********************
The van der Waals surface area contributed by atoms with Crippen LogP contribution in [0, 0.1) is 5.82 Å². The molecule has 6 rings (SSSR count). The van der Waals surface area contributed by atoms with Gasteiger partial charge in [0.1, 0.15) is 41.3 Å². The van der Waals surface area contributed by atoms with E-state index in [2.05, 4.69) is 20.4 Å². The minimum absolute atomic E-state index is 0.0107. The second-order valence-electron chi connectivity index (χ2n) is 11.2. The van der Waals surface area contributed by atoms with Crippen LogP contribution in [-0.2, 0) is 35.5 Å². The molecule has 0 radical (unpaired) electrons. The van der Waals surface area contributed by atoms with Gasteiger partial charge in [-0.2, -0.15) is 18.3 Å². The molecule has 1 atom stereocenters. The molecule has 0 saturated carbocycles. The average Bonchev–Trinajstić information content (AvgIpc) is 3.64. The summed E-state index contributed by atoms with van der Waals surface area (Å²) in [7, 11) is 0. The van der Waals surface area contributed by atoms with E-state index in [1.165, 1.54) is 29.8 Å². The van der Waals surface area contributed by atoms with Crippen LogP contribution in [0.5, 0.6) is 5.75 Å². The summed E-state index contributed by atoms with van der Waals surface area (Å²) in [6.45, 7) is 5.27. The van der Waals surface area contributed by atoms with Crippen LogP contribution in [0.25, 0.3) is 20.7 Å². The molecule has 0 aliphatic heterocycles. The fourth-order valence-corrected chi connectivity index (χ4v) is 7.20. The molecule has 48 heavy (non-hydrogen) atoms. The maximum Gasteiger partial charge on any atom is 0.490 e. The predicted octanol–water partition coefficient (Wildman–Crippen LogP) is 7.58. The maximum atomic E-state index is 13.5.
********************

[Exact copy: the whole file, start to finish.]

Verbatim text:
The van der Waals surface area contributed by atoms with Crippen LogP contribution in [0, 0.1) is 5.82 Å². The molecule has 6 rings (SSSR count). The van der Waals surface area contributed by atoms with Gasteiger partial charge in [0.1, 0.15) is 41.3 Å². The van der Waals surface area contributed by atoms with E-state index in [2.05, 4.69) is 20.4 Å². The minimum absolute atomic E-state index is 0.0107. The second-order valence-electron chi connectivity index (χ2n) is 11.2. The van der Waals surface area contributed by atoms with Crippen LogP contribution in [-0.2, 0) is 35.5 Å². The molecule has 0 radical (unpaired) electrons. The van der Waals surface area contributed by atoms with Gasteiger partial charge in [-0.2, -0.15) is 18.3 Å². The molecule has 1 atom stereocenters. The molecule has 0 saturated carbocycles. The average Bonchev–Trinajstić information content (AvgIpc) is 3.64. The summed E-state index contributed by atoms with van der Waals surface area (Å²) in [7, 11) is 0. The van der Waals surface area contributed by atoms with E-state index in [1.165, 1.54) is 29.8 Å². The van der Waals surface area contributed by atoms with Crippen LogP contribution in [0.5, 0.6) is 5.75 Å². The summed E-state index contributed by atoms with van der Waals surface area (Å²) in [6.45, 7) is 5.27. The van der Waals surface area contributed by atoms with Crippen LogP contribution in [0.25, 0.3) is 20.7 Å². The molecule has 0 aliphatic heterocycles. The fourth-order valence-corrected chi connectivity index (χ4v) is 7.20. The molecule has 48 heavy (non-hydrogen) atoms. The maximum Gasteiger partial charge on any atom is 0.490 e. The predicted octanol–water partition coefficient (Wildman–Crippen LogP) is 7.58. The maximum atomic E-state index is 13.5.